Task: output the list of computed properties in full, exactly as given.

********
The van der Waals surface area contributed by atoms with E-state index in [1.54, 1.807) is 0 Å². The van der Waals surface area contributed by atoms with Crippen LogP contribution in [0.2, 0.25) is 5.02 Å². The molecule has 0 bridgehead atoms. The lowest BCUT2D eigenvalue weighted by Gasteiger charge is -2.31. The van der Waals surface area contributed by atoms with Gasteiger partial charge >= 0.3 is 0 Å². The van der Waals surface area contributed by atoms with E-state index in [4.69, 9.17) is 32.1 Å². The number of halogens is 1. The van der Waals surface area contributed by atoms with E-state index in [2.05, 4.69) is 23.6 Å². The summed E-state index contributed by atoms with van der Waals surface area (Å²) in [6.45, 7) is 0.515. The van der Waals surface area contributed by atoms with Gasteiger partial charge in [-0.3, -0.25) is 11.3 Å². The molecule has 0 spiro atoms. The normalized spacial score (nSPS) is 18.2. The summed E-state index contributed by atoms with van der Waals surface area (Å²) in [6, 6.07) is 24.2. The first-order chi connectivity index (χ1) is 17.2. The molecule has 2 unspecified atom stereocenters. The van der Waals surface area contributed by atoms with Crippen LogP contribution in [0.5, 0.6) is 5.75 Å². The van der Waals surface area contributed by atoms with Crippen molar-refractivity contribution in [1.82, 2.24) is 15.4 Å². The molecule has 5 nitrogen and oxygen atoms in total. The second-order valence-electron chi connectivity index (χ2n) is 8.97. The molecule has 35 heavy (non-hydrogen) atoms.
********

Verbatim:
The van der Waals surface area contributed by atoms with E-state index in [1.54, 1.807) is 0 Å². The van der Waals surface area contributed by atoms with Crippen LogP contribution in [0.2, 0.25) is 5.02 Å². The molecule has 0 bridgehead atoms. The lowest BCUT2D eigenvalue weighted by Gasteiger charge is -2.31. The van der Waals surface area contributed by atoms with Gasteiger partial charge >= 0.3 is 0 Å². The van der Waals surface area contributed by atoms with E-state index in [4.69, 9.17) is 32.1 Å². The number of halogens is 1. The van der Waals surface area contributed by atoms with E-state index in [2.05, 4.69) is 23.6 Å². The summed E-state index contributed by atoms with van der Waals surface area (Å²) in [6.45, 7) is 0.515. The van der Waals surface area contributed by atoms with Gasteiger partial charge in [-0.3, -0.25) is 11.3 Å². The molecule has 0 spiro atoms. The normalized spacial score (nSPS) is 18.2. The summed E-state index contributed by atoms with van der Waals surface area (Å²) in [6, 6.07) is 24.2. The first-order chi connectivity index (χ1) is 17.2. The molecule has 2 unspecified atom stereocenters. The van der Waals surface area contributed by atoms with Crippen LogP contribution in [0.5, 0.6) is 5.75 Å². The van der Waals surface area contributed by atoms with Crippen molar-refractivity contribution in [1.82, 2.24) is 15.4 Å². The molecule has 5 nitrogen and oxygen atoms in total. The second-order valence-electron chi connectivity index (χ2n) is 8.97. The molecule has 35 heavy (non-hydrogen) atoms.